Everything you need to know about credit card refunds
Getting a refund on your credit card shouldn’t be difficult. Here's what you need to know about credit card refunds
When you’re making a purchase, paying with a credit card works in the same way as using a debit card or cash – at least at the point of transaction, meaning you get what you paid for, and the vendor gets their money.
However, you do not actually spend your own cash when you use a credit card. Instead, the money is borrowed from the card company, which you pay back at the end of the month, either in part or in full. This lets you spread larger purchases out over a few months, and you can use it to tide you over until payday.
This makes the process of getting a refund slightly different. Here’s what you need to know.
What is a credit card refund?
A credit card refund is when you are reimbursed for a purchase made on your credit card. The refund might come direct from the retailer or you might need to go through your credit card company using Section 75 of the consumer credit act. The refund will then usually be deducted from your current credit card balance i.e. the amount you owe.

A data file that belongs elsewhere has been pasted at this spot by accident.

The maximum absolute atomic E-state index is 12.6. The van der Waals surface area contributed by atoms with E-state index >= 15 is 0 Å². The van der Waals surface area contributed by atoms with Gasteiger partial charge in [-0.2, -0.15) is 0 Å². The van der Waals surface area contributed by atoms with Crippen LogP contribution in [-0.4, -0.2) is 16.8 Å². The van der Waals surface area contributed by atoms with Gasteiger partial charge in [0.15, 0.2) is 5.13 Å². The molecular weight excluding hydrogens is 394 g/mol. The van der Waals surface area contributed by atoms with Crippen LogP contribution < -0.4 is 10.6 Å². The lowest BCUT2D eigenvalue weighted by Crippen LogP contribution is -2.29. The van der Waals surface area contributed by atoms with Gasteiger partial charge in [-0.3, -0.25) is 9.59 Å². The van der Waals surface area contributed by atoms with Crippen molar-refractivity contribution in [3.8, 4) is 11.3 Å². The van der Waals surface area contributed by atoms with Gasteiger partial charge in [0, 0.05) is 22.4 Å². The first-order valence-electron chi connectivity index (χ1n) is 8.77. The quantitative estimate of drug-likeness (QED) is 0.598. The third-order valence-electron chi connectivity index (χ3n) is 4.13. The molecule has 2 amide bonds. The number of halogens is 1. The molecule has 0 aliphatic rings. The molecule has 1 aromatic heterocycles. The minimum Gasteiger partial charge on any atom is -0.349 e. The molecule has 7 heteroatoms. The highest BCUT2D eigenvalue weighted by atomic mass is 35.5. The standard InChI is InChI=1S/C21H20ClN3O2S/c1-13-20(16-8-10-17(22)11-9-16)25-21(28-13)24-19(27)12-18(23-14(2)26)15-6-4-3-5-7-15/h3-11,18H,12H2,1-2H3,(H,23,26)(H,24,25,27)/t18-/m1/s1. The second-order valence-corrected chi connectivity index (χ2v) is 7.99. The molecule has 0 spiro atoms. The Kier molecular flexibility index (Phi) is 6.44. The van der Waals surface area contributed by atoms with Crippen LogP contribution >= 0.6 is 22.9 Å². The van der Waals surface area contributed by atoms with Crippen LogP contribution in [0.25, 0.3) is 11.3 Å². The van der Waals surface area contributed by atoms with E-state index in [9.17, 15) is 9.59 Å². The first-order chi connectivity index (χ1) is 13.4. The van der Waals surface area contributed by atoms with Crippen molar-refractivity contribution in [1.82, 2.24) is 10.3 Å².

How does a credit card refund work?
As explained, when you buy something with a credit card, the merchant takes the payment from the credit card issuer. The issuer pays the vendor and adds it to your credit card balance – a running total of all the purchases you’ve made in this way.
A refund works like this in reverse: when the vendor agrees to a refund, the money is returned to the credit card provider, who will then reduce the balance you owe. This is why most retailers prefer not to give cash refunds when you use a credit card, as your money is never actually used during either transaction.
How do refunds work with a credit card?
When you buy something with a credit card, the merchant takes the payment from the credit card issuer.
The issuer pays the vendor and adds it to your credit card balance – a running total of all the purchases you’ve made in this way.